16. Medical management • Glycated hemoglobin assay (HbA1c ) reflects mean glycemia levels over the proceding 2~3 months. (normal < 7%) • HbA1c also a predictor for development of chronic complications.

    17. Medical management • Exercise and diet control • Insulin : rapid, short, intermediate, long acting. • Oral antidiabetic agents

    18. Oral manifestations and complications No specific oral lesions associated with diabetes. However, there are a number of problems by present of hyperglycemia. • Periodontal disease • Microangiopathy altering antigenic challenge. • Altered cell-mediated immune response and impaired of neutrophil chemotaxis. • Increased Ca+ and glucose lead to plaque formation. • Increased collagen breakdown.

    19. Oral manifestations and complications • Salivary glands • Xerostomia is common, but reason is unclear. • Tenderness, pain and burning sensation of tongue. • May secondary enlargement of parotid glands with sialosis. • Dental caries • Increase caries prevalence in adult with diabetes. (xerostomia, increase saliva glucose) • Hyperglycemia state shown a positive association with dental caries.

    20. Oral manifestations and complications • Increased risk of infection • Reasons unknown, but macrophage metabolism altered with inhibition of phagocytosis. • Peripheral neuropathy and poor peripheral circulation • Immunological deficiency • High sugar medium • Decrease production of Ab • Candical infection are more common and adding effects with xerostomia

    21. Oral manifestations and complications • Delayed healing of wounds • Due to microangiopathy and ultilisation of protein for energy, may retard the repair of tissues. • Increase prevalence of dry socket. • Miscellaneous conditions • Pulpitis : degeneration of vascular. • Neuropathies : may affect cranial nerves. (facial) • Drug side-effects : lichenoid reaction may be associated with sulphonylurea. (chlopropamide) • Ulcers New Zealand Journal, Jan 1985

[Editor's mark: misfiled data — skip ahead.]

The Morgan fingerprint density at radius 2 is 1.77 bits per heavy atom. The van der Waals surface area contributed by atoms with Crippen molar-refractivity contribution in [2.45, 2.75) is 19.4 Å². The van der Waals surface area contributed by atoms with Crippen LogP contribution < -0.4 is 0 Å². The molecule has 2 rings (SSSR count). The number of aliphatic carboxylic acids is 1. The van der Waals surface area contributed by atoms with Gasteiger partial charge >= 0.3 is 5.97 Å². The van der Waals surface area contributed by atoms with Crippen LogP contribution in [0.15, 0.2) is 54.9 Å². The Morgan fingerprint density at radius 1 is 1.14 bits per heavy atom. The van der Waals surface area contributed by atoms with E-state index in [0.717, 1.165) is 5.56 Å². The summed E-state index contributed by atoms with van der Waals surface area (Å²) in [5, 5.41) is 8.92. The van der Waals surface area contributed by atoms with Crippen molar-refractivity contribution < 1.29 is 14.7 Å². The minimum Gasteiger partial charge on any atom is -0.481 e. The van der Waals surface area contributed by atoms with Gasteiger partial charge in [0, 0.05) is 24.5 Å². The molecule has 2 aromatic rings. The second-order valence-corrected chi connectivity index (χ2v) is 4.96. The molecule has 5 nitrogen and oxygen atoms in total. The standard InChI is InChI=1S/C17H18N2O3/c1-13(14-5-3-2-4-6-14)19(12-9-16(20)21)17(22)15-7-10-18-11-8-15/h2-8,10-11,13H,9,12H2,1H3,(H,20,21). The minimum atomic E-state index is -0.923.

22. Dental management considerations To minimize the risk of an intraoperative emergency, clinicians need to consider some issues before initiating dental tx. • Medical history : take hx and assess glycemic control at initial appt. • Glucose levels • Frequency of hypoglycemic episodes • Medication, dosage and times. • Consultation

    23. Dental management considerations • Scheduling of visits • Morning appt. (endogeneous cortisol) • Do not coincide with peak activity. • Diet • Ensure that the patient has eaten normally and taken medications as usual. • Blood glucose monitoring • Measured before beginning. (<70 mg/dL) • Prophylactic antibiotics • Established infection • Pre-operation contamination wound • Major surgery

    24. Dental management considerations • During treatment • The most complication of DM occur is hypoglycemia episode. • Hyperglycemia • After treatment • Infection control • Dietary intake • Medications : salicylates increase insulin secretion and sensitivity avoid aspirin.

    25. Emergency management • Hypoglycemia • Initial signs : mood changes, decreased spontaneity, hunger and weakness. • Followed by sweating, incoherence, tachycardia. • Consequenced in unconsiousness, hypotention, hypothermia, seidures, coma, even death.

    26. Emergency management • 15 grams of fast-acting oral carbonhydrate. • Measured blood suguar. • Loss of conscious, 25-30ml 50% dextrose solution iv. over 3 min period. • Glucagon 1mg. • 911, 119

    27. Emergency management • Severe hyperglycemia • A prolonged onset • Ketoacidosis may develop with nausea, vomiting, abdominal pain and acetone odor. • Difficult to different hypo- or hyper-.

    28. Emergency management • Hyperglycemia need medication intervention and insulin administration. • While emergency, give glucose first ! • Small amount is unlikely to cause significant harm. JADA, Oct 2001

    29. Conclusion

    30. Thanks for ur attention !!

    31. 1.Liver glucose glucose TG glycerol-po4 glycerol +FA glycerol FA+ALB 2.Adipose ketone body ATP+co2 acetyl coA TG FA Glycerol-po4 glucose • glucose 3.Muscle glucose glucose